NPF teams bring talents to Tiger Park
Imagine if two of the top teams in Major League Baseball played a four-game weekend series on the LSU campus.
Two teams from National Pro Fastpitch — softball’s big leagues — have set up shop at Tiger Park this weekend with the Carolina Diamonds facing off against the USSSA Pride in a four-game set. It marks the first time two pro teams have hooked up at LSU’s four-year-old softball stadium.
“I think it will help grow the sport for our entire community just bringing the absolute best softball players in the entire world to play here in front of our fans and everybody associated with this program,” said Pride coach Beth Torina, best known in Louisiana as the coach who led LSU to the Women’s College World Series this past season. “I think it’s a really big deal for Tiger Park and for the Baton Rouge community.”
The Pride, playing a “home” series 500 miles from its Florida headquarters, has the hearts of the Tiger Park faithful given the club’s strong LSU flavor.
Former LSU star Brittany Mack was chosen by Torina with the No. 1 pick in the NPF draft last spring, becoming the first Tiger to go with the first pick.
Torina took over as the Pride’s head coach this year after serving as an assistant under University of Florida coach Tim Walton the previous two.
The fans liked what they saw in the second game of a doubleheader Saturday, but rain haulted play with Mack pitching and the Pride leading 7-3 in the top of the fifth inning. Carolina won Saturday’s first game 11-2 after losing Friday night’s opener by a run.
The teams will finish the series with the completion of Game 3 beginning at 12:30 p.m. followed by the series finale.
“It was fantastic being in front of my fans again,” Mack said. “It really reminded me of how it was at LSU.”
Mack’s homecoming took a fairytale-like twist Friday night when Josh Oakes, whom Mack began dating as an LSU freshman, fell to one knee after the series opener and presented his longtime girlfriend an engagement ring.
The proposal came minutes after LSU unveiled a graphic of Mack recognizing her as the program’s first No. 1 draft pick.
“I was there on the field I love and the field I played on for four years,” she said. “I had my new teammates and my old LSU teammates right behind them. It was great. I had everyone here with me.”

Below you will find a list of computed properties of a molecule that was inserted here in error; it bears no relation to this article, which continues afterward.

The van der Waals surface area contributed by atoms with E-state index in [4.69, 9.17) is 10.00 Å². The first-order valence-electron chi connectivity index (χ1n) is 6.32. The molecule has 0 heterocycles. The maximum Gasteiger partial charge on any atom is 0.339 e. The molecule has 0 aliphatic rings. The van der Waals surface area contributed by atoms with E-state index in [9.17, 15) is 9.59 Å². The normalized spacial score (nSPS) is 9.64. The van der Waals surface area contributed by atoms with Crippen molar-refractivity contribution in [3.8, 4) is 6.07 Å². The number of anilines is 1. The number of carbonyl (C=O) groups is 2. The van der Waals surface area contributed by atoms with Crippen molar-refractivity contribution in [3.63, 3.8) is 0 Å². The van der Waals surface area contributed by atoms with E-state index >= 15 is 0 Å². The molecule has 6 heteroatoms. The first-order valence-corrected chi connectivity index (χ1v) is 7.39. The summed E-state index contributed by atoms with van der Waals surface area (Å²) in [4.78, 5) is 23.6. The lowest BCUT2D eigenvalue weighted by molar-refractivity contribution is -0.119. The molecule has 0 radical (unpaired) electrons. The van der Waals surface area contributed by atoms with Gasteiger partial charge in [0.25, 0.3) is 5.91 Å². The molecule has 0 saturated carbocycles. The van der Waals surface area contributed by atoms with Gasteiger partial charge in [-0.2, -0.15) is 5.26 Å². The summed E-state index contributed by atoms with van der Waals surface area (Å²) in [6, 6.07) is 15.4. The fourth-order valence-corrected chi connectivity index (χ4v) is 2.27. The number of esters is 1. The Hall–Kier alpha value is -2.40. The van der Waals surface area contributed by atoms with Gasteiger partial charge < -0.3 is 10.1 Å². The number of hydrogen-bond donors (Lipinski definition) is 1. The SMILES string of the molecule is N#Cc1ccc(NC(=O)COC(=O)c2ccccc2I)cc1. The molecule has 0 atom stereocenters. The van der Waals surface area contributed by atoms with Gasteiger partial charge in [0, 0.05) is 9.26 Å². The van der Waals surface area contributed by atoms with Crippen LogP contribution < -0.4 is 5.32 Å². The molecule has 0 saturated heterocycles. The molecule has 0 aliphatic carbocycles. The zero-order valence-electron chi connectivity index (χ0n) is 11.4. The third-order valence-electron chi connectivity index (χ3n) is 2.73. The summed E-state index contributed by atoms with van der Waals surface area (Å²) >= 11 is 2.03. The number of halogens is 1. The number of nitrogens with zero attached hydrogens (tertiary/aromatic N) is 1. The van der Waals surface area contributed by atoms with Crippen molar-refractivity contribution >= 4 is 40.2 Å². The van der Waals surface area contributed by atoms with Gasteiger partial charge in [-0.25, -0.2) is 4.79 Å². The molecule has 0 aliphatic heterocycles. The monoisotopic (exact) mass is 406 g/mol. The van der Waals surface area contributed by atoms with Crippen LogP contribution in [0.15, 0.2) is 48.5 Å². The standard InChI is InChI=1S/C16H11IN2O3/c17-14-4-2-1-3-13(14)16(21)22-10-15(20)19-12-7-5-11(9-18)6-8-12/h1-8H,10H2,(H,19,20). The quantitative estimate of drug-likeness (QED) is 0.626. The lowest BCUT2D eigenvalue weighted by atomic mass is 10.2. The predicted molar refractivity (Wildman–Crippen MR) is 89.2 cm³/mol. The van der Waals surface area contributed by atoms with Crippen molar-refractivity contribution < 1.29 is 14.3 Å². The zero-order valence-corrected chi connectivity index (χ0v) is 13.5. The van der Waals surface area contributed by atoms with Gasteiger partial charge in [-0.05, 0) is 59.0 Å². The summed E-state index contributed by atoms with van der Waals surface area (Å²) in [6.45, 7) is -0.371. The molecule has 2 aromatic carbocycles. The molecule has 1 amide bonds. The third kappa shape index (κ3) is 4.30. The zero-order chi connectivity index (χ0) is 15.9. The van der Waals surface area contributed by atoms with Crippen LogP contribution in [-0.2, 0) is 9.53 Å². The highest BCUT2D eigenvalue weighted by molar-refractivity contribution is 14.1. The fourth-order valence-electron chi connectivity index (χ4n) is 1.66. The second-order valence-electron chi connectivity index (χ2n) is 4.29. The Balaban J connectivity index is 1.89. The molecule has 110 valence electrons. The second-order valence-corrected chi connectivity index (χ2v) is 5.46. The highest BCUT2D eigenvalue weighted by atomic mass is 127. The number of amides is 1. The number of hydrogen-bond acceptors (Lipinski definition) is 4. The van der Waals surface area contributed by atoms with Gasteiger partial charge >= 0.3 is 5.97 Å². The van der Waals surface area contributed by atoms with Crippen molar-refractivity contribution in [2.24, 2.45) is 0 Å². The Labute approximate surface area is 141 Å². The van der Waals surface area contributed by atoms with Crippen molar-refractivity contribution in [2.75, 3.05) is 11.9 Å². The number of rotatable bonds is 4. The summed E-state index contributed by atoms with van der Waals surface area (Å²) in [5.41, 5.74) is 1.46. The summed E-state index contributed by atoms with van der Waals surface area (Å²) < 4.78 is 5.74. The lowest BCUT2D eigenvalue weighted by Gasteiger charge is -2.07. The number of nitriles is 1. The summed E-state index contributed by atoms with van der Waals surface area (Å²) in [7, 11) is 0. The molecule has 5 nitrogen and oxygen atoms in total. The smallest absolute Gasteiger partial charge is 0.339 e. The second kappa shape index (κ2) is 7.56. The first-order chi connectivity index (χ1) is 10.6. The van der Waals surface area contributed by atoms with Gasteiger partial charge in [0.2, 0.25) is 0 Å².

Mack (1-3) continued the good times into Saturday, surviving Carolina’s three-run second to get within striking distance of her second professional win.
In the third inning, Kelsey Bruder and Natasha Watley both scored on wild pitches by Sara Plourde to get Mack out of the 2-0 hole. An inning later, Tonya Callahan blasted a three-run homer and Caitlyn Lowe added a two-run single.
The second of two weather delays lasted 90 minutes before coaches and game officials decided to complete the game Sunday.
Several of the Pride players came out of LSU’s clubhouse during the second delay to sign autographs for youngsters. A couple of Carolina players later went skidding across the infield tarp Pete Rose-style.
“We play because it’s the sport we love and we’re so blessed to have a second chance to play after college,” Mack said. “So we just have a ball.”
Players in the NFP may not receive the kind of national attention their baseball brethren always have, but consider that the best players in professional softball are dispensed among only four rosters.
In the Pride dugout alone, Torina has seven Olympians from the United States and two more from Canada.
Six of the Pride’s players won national championships in college.
“It’s amazing the level of softball you see throughout the league,” Torina said.
Coaching the Pride has given Torina little time to dwell on her LSU team’s run to the WCWS in her first season at the helm.
The Tigers ended their season in Oklahoma City on June 2. The Pride began its season in Rosemont, Ill., five days later.
Torina usually spends the week days either at her office on the LSU campus or on the road recruiting, then heads off to meet her Pride on the weekends.
She said she would miss a series with the Pride if she needs to attend a recruiting function instead.
“It’s worth it to me to make the time for these guys because I think it’s something that is so important,” Torina said. “I’m in this to try and grow the sport and I’m in this to try and give female athletes the opportunity to have a professional league to play in. I think they’re so talented and deserve to be paid for their talents.”